Boat Repairs And Maintenances Issues
02/22/2008 | With winter winds still blowing many days of the week, the bliss of boating and swimming this May 24th holiday seems so far away to most of us. In fact, in terms of boat repair and maintenance obligations, it’s much closer than you would think.
Last year, Consumer Affairs received 60 complaints against the boat repair and maintenance industry due to consumers finding that their boats were not ready in time, and unfulfilled expectations regarding work to be completed. To avoid such problems in 2008, consider yourself warned that now is the time to start the spring pre-launch process.
Owning a boat carries with it many responsibilities, including regular maintenance, improvements and repairs, and safety checks. The first thing to do is to assess your boat’s needs. You should have a maintenance schedule for your boat already in place, based on suggestions from a marine service professional and from boating books or publications. Improvements to your boat should be planned carefully, assessing the total cost associated with the work and the time the project should take.
When choosing a marine service provider to carry out routine maintenance or improvements, factors to consider include: references, certification from trade and professional associations, experience, and costing.
To ensure your relationship with your provider works to your advantage, get a quote in writing for the cost and time involved for the project at hand, itemizing the components to the job and parts and materials needed.
Once you have agreed to the quote, sign a written contract agreeing to the terms and cost of the work. Ensure that you have a payment schedule in place, with no more than 30 percent of the total cost given at the commencement of the project.
Your rights in terms of this contract under the Supply of Services (Implied Terms) Act 2003 are that the work be completed with 1. reasonable care and skill; 2. within a reasonable time; and 3. for a reasonable charge. Should you agree to costing that you later find out is unreasonably high for the industry, but you have signed a contract to these terms, you have forfeited your right to protection under the Supply of Services Act. Thus, you must perform your due diligence by researching industry standards and local costing before you sign anything.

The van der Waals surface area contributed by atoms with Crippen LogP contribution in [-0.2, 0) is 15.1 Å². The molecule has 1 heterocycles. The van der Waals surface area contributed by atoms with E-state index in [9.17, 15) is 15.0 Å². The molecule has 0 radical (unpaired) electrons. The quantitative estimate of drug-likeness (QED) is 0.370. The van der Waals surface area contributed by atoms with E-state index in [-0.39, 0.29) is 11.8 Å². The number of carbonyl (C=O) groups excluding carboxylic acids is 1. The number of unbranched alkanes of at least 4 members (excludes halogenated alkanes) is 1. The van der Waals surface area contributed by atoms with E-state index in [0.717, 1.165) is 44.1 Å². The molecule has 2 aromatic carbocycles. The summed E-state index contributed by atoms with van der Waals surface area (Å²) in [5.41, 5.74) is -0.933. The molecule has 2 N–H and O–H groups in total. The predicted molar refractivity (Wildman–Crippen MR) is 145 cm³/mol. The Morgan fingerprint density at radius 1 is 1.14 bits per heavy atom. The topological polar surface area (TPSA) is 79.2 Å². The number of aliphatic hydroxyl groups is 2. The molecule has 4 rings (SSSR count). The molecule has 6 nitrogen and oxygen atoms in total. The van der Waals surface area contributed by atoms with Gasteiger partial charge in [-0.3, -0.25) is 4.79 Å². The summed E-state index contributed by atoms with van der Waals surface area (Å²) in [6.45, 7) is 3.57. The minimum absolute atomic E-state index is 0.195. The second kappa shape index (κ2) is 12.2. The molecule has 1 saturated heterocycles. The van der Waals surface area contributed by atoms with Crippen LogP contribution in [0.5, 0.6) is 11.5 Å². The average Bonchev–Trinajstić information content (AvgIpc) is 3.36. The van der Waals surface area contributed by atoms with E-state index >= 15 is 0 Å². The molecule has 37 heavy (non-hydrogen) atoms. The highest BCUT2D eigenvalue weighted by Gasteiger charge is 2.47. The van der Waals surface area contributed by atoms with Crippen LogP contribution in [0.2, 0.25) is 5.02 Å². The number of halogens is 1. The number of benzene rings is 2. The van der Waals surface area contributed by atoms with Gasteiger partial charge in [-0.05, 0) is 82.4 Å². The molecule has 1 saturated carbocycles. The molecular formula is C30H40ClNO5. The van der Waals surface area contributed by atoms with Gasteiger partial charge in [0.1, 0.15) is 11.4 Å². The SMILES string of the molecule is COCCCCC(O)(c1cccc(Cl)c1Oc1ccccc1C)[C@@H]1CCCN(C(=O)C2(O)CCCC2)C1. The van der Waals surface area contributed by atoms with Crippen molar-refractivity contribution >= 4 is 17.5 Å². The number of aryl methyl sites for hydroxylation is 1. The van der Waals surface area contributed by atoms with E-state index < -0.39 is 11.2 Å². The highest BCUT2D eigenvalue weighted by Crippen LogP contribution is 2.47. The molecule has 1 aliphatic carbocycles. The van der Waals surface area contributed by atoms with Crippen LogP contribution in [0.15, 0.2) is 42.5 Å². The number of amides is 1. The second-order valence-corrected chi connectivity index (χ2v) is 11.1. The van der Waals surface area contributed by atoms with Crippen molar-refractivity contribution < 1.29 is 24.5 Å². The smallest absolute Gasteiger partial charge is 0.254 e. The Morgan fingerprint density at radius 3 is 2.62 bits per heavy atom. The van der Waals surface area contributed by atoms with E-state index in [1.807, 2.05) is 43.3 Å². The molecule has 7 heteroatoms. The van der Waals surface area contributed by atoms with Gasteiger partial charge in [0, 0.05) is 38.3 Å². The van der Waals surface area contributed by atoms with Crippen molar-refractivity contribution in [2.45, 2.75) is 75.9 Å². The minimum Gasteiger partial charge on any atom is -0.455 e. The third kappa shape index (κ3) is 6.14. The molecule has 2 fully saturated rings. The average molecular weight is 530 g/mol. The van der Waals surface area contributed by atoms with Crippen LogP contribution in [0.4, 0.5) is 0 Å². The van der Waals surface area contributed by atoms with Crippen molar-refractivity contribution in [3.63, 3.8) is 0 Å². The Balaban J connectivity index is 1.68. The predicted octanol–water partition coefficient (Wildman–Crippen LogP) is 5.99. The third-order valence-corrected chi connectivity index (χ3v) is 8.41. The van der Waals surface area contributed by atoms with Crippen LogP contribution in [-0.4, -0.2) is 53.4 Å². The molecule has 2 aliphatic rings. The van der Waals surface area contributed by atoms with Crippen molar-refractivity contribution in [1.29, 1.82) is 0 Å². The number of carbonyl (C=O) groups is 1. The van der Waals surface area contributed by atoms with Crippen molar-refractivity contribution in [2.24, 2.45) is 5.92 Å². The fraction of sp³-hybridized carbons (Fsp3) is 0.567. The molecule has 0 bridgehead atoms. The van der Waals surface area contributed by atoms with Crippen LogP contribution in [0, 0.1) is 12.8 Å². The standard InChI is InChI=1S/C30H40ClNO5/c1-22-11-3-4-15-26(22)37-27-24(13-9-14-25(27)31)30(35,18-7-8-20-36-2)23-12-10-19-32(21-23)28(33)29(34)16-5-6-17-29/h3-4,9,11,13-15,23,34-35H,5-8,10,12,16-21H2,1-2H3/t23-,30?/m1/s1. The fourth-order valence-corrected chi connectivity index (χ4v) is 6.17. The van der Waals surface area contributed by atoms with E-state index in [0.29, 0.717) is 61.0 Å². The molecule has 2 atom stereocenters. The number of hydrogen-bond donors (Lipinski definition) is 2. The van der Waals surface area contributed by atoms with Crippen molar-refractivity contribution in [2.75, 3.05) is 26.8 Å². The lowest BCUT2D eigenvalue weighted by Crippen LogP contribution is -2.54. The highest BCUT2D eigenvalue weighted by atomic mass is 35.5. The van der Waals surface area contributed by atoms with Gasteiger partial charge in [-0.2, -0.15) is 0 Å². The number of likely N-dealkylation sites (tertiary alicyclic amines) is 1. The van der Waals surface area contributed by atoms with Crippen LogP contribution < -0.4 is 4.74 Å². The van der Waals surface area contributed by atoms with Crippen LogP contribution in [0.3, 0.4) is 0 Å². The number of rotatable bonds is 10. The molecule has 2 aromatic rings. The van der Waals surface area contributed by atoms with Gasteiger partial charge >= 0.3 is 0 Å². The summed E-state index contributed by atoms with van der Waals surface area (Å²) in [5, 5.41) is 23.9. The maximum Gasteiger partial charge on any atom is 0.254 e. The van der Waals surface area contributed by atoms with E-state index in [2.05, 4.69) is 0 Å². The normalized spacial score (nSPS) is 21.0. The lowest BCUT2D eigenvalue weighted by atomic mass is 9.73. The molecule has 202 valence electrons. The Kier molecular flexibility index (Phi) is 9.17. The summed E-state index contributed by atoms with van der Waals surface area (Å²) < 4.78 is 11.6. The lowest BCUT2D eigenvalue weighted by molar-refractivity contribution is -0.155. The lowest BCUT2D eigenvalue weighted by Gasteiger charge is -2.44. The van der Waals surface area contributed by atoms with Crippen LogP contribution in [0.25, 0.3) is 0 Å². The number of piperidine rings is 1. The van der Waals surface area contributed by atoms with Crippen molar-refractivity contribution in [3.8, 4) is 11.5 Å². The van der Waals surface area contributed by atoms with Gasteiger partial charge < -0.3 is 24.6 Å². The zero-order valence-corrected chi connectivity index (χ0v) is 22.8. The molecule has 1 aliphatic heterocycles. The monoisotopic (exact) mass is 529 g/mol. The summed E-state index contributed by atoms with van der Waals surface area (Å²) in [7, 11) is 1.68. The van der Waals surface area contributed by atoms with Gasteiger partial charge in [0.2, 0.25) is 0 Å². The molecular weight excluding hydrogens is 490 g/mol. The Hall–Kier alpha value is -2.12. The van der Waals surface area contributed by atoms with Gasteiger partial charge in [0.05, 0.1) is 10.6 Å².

Despite your best efforts to protect yourself, should there be a problem, it is important to note that if you decide to withhold funds for payment of completed work, the service provider does have the right to exercise a lien on your boat in their possession for the services provided.
Your best option is to instead notify the service provider in writing of your complaints. Give the service provider an opportunity to rectify the situation in a reasonable time period. You may contact Consumer Affairs in order to file a complaint and gain the assistance of an Enforcement Officer, or if the matter is for complaints with a value of less than $25,000, file a claim with Small Claims Court.
Let’s hope it doesn’t come to this end, though. Take your time selecting a marine service provider and ensuring you have your paperwork in order. Most of all, start the process early this year. After all, you don’t want to be the only boat not making the raft-up this May 24th!